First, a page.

The old stock market adage “sell in May and go away” is part of the “Best Six Months” strategy that has become legendary on Wall Street, and it basically means the best time to hold Dow Jones Industrial stocks is from Nov. 1 to April 30, and then switching into fixed income the other six months.

This strategy has dramatically outperformed the market from May 1 to Oct. 31, though not as strong recently, as the Dow has been up between May and November in five of the past six years.

Though, the overall strategy has paid off huge historically.

An investor putting $10,000 in the S&P 500 between May 1 and Oct. 31 from 1950 to present would have just $4,138, a loss of $5,862.

By comparison, an investor putting $10,000 into the S&P 500 from Nov. 1 to April 20 over the same time period would have a staggering gain of $2,836,350.

Yes, you read that right: $2,836,350 in gains for one period vs. a loss of $5,862 in the other.


“Thus far we have failed to find a similar trading strategy that even comes close over the past six decades,” said Jeffrey Hirsch, who runs Stock Trader’s Almanac. His father, Yale Hirsch, discovered this “Best Six Months” strategy back in 1986.

What could possibly account for this outperformance? First, there are still clear seasonal trends in market trading, particularly around the summer.

“It falls during a time when traders and investors prefer the golf course, beach or pool to the trading floor or computer screen,” Hirsch said. “Trading volume can decline throughout the summer and then, in September, there’s back-to-school, back-to-work and end-of-third-quarter portfolio window dressing that has caused stocks to sell off in September, making it the worst month of the year on average.”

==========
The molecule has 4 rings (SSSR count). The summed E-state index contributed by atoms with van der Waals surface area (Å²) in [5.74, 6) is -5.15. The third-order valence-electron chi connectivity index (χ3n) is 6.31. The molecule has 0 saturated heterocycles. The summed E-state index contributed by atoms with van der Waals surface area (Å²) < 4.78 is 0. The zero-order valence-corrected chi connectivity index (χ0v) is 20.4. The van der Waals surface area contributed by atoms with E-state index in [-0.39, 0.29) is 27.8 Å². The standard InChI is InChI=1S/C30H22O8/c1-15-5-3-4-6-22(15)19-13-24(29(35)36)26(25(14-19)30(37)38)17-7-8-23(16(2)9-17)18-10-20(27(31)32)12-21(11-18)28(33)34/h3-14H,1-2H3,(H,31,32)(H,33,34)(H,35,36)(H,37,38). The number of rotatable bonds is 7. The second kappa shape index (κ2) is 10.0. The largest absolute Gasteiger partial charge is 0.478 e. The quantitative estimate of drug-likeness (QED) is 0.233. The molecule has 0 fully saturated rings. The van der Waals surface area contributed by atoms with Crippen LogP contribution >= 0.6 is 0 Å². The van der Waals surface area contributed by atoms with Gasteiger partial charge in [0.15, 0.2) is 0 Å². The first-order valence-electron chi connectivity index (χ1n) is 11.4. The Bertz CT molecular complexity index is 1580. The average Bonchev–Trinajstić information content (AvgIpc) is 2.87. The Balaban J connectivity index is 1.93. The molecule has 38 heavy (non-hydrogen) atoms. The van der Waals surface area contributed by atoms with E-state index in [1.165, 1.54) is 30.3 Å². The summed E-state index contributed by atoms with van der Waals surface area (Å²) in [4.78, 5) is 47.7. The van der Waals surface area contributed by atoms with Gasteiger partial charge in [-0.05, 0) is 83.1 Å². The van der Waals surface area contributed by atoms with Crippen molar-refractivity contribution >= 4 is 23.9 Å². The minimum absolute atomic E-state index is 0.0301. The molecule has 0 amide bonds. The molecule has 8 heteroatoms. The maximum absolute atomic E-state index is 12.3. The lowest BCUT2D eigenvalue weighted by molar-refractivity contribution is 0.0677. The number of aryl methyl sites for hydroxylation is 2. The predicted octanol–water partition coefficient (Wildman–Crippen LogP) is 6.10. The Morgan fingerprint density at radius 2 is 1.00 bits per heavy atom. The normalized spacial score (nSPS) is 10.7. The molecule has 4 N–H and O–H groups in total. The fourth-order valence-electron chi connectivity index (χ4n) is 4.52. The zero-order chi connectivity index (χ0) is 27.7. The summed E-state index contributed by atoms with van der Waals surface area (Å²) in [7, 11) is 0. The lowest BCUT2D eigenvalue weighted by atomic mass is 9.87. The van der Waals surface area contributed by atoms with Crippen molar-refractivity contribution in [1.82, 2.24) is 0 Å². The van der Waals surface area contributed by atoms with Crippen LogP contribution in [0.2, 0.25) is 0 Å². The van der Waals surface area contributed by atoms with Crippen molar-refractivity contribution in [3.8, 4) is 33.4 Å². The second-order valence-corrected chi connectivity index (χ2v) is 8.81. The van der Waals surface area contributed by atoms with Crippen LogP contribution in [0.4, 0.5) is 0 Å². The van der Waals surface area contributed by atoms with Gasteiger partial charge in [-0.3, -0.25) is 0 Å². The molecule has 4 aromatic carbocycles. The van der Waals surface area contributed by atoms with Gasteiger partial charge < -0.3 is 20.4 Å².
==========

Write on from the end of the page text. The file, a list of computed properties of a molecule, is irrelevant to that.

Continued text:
October is traditionally a bad month for stocks as well, which Hirsch says is likely due to the Oct. 31 mutual fund deadline. Once the fourth quarter hits, end-of-the-year strategies drive stocks.

“Institutions’ efforts in the fourth quarter to beef up their numbers can help drive the market higher, as does holiday shopping and an influx of year-end bonus money,” he said. “This is followed by the New Year, which can tend to bring a positive ‘new-leaf’ mentality to forecasts and predictions and the anticipation of strong fourth- and first-quarter earnings and drives the market higher into the second quarter.”

As he has many times in the past, Hirsch emphasizes that “sell in May” does not necessarily mean May will be down, or that the six-month period will be down.

“We are not the ‘sell in May’ people, we are the ‘reposition in May’ people,” he said. “The point is that most of the market’s gains occur November through April and that the market tends to drift sideways and is more prone to sell-offs and bears May-October.”

Hirsch, in fact, is fairly bullish about the short-term prospects for the market. “The market will most likely drift higher on the bullish GDP, earnings backdrop and the dovish Fed,” Hirsch said. “Plus it’s the preelection year, and that is the best of the four-year cycle up 15.8% for DJIA and 28.8%.”